It is intolerable that the Cardinal should be insensitive to this reality and distracted by the fantasy of so called forced conversions. One wonders whether – not unlike the frustrated restaurateur who resents his customers leaving him for an eating house where the food tastes better – what is really driving the Cardinal is bitterness over any disillusioned Roman Catholics who might have deserted the religious formalism, institutional traditions, and theological distortions of the Roman Church for the riches of the glorious gospel of grace ( sola gracia ) preached by non conformist pastors in the power of the Spirit based on the supreme authority of scripture (sola scriptura) !

4. The Cardinal’s reference to ‘forcible conversions’ resonates with the language of the rowdy monks and fanatical mobs who are harassing Christians in various parts of the country as described above. His remarks will only embolden elements hostile to the church who sensing that the Cardinal is on their side may actually intensify their attacks on Christians. To that extent the Cardinal’s statement potentially compromises the security of pastors who preach the gospel. Scripture everywhere proclaims the doom of those who reject the gospel. How much more fearful the accountability of those like the Cardinal who while claiming to be leaders of the Church are guilty of deliberately obstructing its propagation ?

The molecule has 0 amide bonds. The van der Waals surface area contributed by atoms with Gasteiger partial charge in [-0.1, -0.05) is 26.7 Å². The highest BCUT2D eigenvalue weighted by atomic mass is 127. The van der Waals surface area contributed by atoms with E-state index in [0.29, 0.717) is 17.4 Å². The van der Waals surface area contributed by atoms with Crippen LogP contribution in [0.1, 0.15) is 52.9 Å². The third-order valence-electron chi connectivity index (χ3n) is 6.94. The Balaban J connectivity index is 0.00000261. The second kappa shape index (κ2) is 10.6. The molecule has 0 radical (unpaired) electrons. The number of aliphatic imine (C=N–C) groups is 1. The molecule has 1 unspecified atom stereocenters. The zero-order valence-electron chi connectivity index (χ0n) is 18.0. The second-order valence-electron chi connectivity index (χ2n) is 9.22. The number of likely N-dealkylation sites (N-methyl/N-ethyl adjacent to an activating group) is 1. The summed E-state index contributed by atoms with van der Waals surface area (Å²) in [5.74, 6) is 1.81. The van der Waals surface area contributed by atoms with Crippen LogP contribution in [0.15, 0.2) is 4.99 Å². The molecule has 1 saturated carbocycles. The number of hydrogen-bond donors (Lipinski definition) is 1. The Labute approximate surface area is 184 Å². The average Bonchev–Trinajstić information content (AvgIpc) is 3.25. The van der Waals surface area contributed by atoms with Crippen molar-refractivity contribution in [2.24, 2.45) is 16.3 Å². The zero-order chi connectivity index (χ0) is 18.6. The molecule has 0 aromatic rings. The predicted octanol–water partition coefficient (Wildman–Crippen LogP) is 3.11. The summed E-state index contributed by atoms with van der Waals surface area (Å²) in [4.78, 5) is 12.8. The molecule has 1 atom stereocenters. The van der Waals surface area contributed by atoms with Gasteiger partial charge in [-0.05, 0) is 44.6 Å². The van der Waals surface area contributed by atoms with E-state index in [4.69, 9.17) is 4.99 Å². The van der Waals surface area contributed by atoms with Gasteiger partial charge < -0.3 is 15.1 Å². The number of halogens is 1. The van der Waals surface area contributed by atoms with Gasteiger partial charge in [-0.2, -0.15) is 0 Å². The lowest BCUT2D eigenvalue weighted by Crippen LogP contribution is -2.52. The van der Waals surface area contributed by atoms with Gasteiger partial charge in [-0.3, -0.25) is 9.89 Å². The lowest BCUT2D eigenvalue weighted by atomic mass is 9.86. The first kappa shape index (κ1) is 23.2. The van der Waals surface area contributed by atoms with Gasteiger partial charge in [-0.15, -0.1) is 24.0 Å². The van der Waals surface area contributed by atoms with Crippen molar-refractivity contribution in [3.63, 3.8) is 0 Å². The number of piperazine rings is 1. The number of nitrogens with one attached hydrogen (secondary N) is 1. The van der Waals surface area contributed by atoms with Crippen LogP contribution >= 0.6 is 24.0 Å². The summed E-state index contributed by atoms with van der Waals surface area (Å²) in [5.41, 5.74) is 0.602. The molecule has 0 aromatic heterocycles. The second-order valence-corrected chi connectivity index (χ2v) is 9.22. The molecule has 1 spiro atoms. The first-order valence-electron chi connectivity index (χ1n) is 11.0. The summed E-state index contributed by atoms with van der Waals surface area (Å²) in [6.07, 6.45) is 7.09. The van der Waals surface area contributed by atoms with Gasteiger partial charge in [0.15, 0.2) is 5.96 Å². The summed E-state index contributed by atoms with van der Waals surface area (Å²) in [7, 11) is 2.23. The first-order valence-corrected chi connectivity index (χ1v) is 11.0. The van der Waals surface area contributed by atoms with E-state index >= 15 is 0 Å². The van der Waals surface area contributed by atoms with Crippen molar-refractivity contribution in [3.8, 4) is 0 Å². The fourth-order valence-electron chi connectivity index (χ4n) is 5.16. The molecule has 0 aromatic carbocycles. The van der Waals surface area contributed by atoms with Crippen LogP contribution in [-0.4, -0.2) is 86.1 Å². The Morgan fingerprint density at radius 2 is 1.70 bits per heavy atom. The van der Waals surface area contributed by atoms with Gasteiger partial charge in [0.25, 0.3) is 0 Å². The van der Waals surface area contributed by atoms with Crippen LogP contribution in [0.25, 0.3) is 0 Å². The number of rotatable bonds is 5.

5. Past utterances suggest that Cardinal Malcolm Ranjith’s recent call for anti conversion laws arises from an unscriptural ( even heretical ) pluralist mindset where he appears to believe that Christianity and Buddhism are equally valid pathways to salvation. During an August 2016 correspondence I recall confronting the Cardinal with Elijah’s famous challenge to Israel “ How Long Will You go Limping Between Two Different Opinions ? If the Lord is God Follow Him, but if Baal then Follow him” (1 Kgs 18:21). It was in response to media reports that at some ceremony to honour a Mahanayake he had seemingly conceded that Buddhism was a panacea for mental stress, asserted that the prominence of the country relied on Buddhism, opposed any change in the favoured treatment afforded to Buddhism in the constitution, admitted that ‘we all live in a country nourished by Buddhism’ and offered to “cooperate with the Maha Sangha to enhance the spiritual improvement of the people” – pluralist views and attitudes that are wholly inconsistent with any biblical understanding of the Christian religion where Jesus unequivocally stated that He is the only way, the only truth, and the only life and that apart from Him there are no other pathways to heaven whatsoever ( see Jn:14 ). Against this background we should not be surprised at the Cardinal’s hostility to evangelism by non conformist pastors in Sri Lanka. We need not speculate here whether the Cardinal’s religious pluralism is a reflection of his theology, or whether it represents astute politically correct posturing that might enhance his image in a multicultural society. Either way it is a travesty of biblical Christianity.